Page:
Apparently terrorists, military operatives, and spies in real life also like to pretend that they are terrorists, military operatives, and spies. So the National Security Administration (NSA) and the British equivalent (GCHQ) have been monitoring online games and spying on gamers.
American and British intelligence operations have been spying on gamers across the world, media outlets reported, saying that the world’s most powerful espionage agencies sent undercover agents into virtual universes to monitor activity in online fantasy games such as “World of Warcraft.”
Stories carried Monday by The New York Times, the Guardian, and ProPublica said U.S. and U.K. spies have spent years trawling online games for terrorists or informants. The stories, based on documents leaked by former National Security Agency contractor Edward Snowden, offer an unusual take on America’s world-spanning surveillance campaign, suggesting that even the fantasy worlds popular with children, teens, and escapists of all ages aren’t beyond the attention of the NSA and its British counterpart, GCHQ.
Virtual universes like “World of Warcraft” can be massively popular, drawing in millions of players who log months’ worth of real-world time competing with other players for online glory, virtual treasure, and magical loot. At its height, “World of Warcraft” boasted some 12 million paying subscribers, more than the population of Greece. Other virtual worlds, like Linden Labs’ ”Second Life” or the various games hosted by Microsoft’s Xbox — home to the popular science fiction-themed shoot-em-up “Halo” — host millions more.Spy agencies have long worried that such games serve as a good cover for terrorists or other evildoers who could use in-game messaging systems to swap information. In one of the documents cited Monday by media outlets, the NSA warned that the games could give intelligence targets a place to “hide in plain sight.” . . .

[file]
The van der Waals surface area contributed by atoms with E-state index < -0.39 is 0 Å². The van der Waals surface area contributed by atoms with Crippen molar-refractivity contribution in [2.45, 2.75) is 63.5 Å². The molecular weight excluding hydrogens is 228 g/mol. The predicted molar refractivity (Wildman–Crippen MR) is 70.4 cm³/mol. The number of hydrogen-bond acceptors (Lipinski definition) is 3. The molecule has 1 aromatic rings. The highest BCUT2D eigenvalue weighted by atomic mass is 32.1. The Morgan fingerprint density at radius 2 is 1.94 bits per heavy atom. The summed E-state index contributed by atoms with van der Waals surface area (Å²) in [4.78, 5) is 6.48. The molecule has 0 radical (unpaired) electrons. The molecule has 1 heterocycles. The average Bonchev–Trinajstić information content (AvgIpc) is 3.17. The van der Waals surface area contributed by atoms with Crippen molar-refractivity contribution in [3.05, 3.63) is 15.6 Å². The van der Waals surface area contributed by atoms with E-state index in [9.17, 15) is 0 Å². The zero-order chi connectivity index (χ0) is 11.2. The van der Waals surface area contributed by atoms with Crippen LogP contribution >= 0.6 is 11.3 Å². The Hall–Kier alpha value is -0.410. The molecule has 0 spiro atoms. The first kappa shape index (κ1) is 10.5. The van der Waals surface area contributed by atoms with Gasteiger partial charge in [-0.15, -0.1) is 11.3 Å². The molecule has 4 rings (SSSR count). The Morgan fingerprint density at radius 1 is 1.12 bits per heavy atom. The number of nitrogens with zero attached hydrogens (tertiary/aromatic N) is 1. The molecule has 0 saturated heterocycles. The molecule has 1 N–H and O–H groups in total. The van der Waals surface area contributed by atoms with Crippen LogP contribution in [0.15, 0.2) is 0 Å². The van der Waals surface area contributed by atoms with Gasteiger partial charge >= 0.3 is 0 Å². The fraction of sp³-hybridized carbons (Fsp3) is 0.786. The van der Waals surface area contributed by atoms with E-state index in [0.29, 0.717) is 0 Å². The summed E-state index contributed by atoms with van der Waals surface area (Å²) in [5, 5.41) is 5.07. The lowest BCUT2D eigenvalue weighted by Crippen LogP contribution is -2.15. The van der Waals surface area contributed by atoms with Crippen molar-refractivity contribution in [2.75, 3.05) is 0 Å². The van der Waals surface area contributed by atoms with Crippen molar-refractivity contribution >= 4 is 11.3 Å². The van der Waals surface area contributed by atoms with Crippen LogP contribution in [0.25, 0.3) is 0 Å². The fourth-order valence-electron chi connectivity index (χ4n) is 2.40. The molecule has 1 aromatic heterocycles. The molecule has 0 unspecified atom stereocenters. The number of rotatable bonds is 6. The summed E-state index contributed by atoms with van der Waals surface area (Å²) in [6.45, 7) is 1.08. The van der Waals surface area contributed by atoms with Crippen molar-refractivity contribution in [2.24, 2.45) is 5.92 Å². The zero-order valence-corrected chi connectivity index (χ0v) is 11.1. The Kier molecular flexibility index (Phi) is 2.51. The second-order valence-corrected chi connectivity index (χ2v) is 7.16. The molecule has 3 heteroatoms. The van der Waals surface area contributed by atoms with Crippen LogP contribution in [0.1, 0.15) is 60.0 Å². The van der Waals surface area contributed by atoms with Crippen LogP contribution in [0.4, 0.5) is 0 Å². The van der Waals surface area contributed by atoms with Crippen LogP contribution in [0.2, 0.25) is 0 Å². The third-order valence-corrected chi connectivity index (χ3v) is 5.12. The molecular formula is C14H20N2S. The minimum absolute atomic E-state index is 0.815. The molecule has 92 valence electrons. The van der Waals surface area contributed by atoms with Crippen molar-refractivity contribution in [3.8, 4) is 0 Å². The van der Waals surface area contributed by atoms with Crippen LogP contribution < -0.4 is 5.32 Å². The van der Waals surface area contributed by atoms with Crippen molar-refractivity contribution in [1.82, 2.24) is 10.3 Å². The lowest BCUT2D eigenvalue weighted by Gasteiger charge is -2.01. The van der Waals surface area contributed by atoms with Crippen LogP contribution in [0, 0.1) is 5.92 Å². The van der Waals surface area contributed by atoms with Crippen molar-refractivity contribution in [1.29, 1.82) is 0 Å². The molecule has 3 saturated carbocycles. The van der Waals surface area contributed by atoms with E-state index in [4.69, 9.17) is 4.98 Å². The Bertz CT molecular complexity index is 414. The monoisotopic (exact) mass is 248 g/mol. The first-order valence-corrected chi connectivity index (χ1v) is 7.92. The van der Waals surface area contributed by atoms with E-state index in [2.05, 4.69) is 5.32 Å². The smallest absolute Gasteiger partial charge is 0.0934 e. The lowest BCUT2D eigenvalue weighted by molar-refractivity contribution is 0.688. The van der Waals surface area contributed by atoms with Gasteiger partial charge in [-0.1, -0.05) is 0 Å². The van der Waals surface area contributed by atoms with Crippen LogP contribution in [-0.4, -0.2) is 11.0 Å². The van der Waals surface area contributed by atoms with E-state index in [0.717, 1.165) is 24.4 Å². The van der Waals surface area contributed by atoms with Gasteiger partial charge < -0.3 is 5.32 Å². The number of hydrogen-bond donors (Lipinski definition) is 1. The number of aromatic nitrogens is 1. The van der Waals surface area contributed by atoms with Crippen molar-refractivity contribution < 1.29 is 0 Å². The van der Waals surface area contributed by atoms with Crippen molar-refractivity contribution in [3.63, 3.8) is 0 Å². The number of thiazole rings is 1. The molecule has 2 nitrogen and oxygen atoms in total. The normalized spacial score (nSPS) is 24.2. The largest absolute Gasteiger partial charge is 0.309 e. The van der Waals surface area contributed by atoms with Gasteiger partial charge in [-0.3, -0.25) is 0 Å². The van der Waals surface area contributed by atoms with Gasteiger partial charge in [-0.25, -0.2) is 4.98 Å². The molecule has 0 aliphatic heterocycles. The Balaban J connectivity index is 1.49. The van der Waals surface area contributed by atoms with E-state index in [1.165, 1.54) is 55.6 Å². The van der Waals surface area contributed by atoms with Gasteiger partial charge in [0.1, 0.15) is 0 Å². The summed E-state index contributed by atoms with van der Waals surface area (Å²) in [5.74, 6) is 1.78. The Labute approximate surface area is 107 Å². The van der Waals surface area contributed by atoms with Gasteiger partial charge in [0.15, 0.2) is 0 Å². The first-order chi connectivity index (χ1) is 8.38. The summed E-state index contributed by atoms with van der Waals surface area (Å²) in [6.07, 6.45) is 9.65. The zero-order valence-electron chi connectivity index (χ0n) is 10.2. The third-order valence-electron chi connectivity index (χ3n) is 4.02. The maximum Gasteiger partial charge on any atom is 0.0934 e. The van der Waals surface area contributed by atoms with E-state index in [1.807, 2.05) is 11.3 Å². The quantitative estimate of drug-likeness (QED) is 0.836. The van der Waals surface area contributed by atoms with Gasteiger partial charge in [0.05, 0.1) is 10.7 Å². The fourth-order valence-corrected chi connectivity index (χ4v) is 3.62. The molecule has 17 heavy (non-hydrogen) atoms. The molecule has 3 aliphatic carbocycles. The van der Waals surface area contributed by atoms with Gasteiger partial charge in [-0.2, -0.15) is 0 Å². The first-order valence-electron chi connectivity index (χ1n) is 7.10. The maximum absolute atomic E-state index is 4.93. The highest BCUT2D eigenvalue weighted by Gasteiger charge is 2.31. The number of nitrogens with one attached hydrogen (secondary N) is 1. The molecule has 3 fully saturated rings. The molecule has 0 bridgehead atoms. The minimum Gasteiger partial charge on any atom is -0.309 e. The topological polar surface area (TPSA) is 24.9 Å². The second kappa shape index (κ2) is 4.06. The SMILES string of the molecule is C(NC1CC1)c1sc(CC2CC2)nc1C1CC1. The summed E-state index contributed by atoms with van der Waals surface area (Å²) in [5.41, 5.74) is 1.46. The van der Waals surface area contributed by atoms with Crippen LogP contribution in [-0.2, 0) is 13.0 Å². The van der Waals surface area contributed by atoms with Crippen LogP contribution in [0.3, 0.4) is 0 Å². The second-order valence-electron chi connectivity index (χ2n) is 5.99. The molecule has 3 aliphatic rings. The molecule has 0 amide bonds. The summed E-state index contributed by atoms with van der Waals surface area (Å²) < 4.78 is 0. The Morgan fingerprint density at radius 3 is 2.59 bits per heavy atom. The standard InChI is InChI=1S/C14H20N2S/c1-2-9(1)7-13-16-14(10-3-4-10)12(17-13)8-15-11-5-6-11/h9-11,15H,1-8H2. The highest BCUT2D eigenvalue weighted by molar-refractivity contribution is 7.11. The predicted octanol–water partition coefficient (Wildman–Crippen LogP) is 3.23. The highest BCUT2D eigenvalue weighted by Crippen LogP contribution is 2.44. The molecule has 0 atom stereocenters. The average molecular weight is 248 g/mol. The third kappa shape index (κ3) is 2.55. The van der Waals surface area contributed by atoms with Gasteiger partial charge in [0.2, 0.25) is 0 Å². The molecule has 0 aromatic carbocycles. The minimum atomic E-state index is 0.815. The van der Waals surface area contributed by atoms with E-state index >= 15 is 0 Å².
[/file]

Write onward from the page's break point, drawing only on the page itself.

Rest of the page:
At the request of GCHQ, the NSA began extracting “World of Warcraft” data from its global intelligence haul, trying to tie specific accounts and characters to Islamic extremism and arms dealing efforts, the Guardian reported. Intelligence on the fantasy world could eventually translate to real-world espionage success, one of the documents suggested, noting that “World of Warcraft” subscribers included “telecom engineers, embassy drivers, scientists, the military and other intelligence agencies.”
“World of Warcraft” wasn’t the only target. Another memo noted that GCHQ had “successfully been able to get the discussions between different game players on Xbox Live.” Meanwhile, so many U.S. spies were roaming around “Second Life” that a special “deconfliction” unit was set up to prevent them from stepping on each other’s toes.